There is a very popular word of which we have been hearing around during the last years: Innovation. But, what does innovation mean? Sure, it means creating a “novelty” but this is only a part of of its definition, but its essential meaning is “to generate value creating outputs from innovative ideas.” When when we approach the concept of innovation in this way, we observe that the concept consists of two parts: The first part is to have innovative ideas and the second part is to generate outputs which generate values. In other words, an innovation should not only include innovative ideas but also transform it to value creating outputs.
When we say value generating outputs, we become inevitably involved in the concept of intellectual right whereas an intangible asset is required so that an intellectual right can be created. Intangible assets are assets materialized in tangible forms such as works, designs, brands or inventions etc. Therefore, reaching to value generating outputs from innovative ideas constitute the backbone of the innovation process. The creation of innovative ideas and the environment to develop such ideas is the first phase and the second phase is to transform these ideas into intangible assets and to decide about the type of right, geographical regions and terms of protection. Of course, the second phase is more about the process of commercialization of the intangible asset and its management pursuant to a certain ‘Intellectual Property Right Policy’ (“IPR Policy”) and ‘Implementation Plan’ (“Implementation Plan”) by creating strategies required for commercialization.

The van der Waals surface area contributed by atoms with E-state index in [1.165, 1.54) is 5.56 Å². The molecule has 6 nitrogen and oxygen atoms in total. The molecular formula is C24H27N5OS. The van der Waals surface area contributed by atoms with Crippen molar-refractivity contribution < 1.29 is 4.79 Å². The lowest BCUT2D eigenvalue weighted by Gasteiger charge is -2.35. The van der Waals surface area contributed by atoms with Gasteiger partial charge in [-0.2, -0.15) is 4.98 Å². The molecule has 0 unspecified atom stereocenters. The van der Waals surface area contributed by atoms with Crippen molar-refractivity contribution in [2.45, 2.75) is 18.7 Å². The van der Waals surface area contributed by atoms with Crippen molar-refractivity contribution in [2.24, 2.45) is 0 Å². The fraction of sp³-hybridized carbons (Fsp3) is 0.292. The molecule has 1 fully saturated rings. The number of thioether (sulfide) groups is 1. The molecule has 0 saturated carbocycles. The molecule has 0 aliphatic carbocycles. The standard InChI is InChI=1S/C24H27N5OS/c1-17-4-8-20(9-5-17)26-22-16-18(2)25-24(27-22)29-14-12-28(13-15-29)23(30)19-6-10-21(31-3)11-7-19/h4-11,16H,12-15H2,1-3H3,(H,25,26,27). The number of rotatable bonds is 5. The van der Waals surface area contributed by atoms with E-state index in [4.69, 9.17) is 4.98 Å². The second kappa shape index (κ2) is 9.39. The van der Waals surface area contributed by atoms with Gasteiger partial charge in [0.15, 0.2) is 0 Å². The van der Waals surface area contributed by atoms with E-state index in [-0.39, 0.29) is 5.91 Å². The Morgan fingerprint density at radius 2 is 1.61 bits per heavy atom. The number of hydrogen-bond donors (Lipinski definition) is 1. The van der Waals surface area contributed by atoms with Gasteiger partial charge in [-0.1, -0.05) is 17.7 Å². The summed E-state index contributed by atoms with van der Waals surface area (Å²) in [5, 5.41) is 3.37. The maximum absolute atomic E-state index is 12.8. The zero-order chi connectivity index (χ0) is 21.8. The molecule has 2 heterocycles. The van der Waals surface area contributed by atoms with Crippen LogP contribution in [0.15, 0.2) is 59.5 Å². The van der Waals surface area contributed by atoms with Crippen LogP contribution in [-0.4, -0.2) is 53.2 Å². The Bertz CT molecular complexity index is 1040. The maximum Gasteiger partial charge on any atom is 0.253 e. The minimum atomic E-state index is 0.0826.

A proper innovation process is an integrated process which should be managed with a “consciousness of collectivity” that includes C levels, R&D specialists, inventive/creative technical persons/artists and specialists on intellectual rights, marketing and finance. Therefore, an effective innovation process can only be achieved with correct collaborations and commercialization strategies. In today’s world where we see each passing day the effects of the Industry 4.0 revolution, which is the expression of the fourth stage of the industrial revolution with end-to-end connection of cyber-physical systems and dynamic data processing to value chains, which can also be defined briefly as the digitalization of the production industry, “Innovation” is the underlying structure of this revolution. Enterprises which foster innovative thinking encourage this environment and can alter their management and business models when required to establish this system will have a serious competitive power.
Speaking of “the necessity to adapt to this culture”, we need to emphasize that the innovation requires a change of culture in itself; it is impossible to foster innovative thinking, and therefore to create innovative products and services in enterprises which fail to create a free environment focused on developing new ideas; which don’t allow making mistakes while developing innovative projects and improving by learning lessons from mistakes; which prevent their employees from taking responsibility; which don’t support interdepartmental collaboration; which don’t think and act strategically whereby social roles are important. Therefore, it is obvious that the patterns of belief such as “We’ll sort it out anyway” or “We’ll make it up as we go along” that exist in our culture for centuries are incompatible with the innovation culture.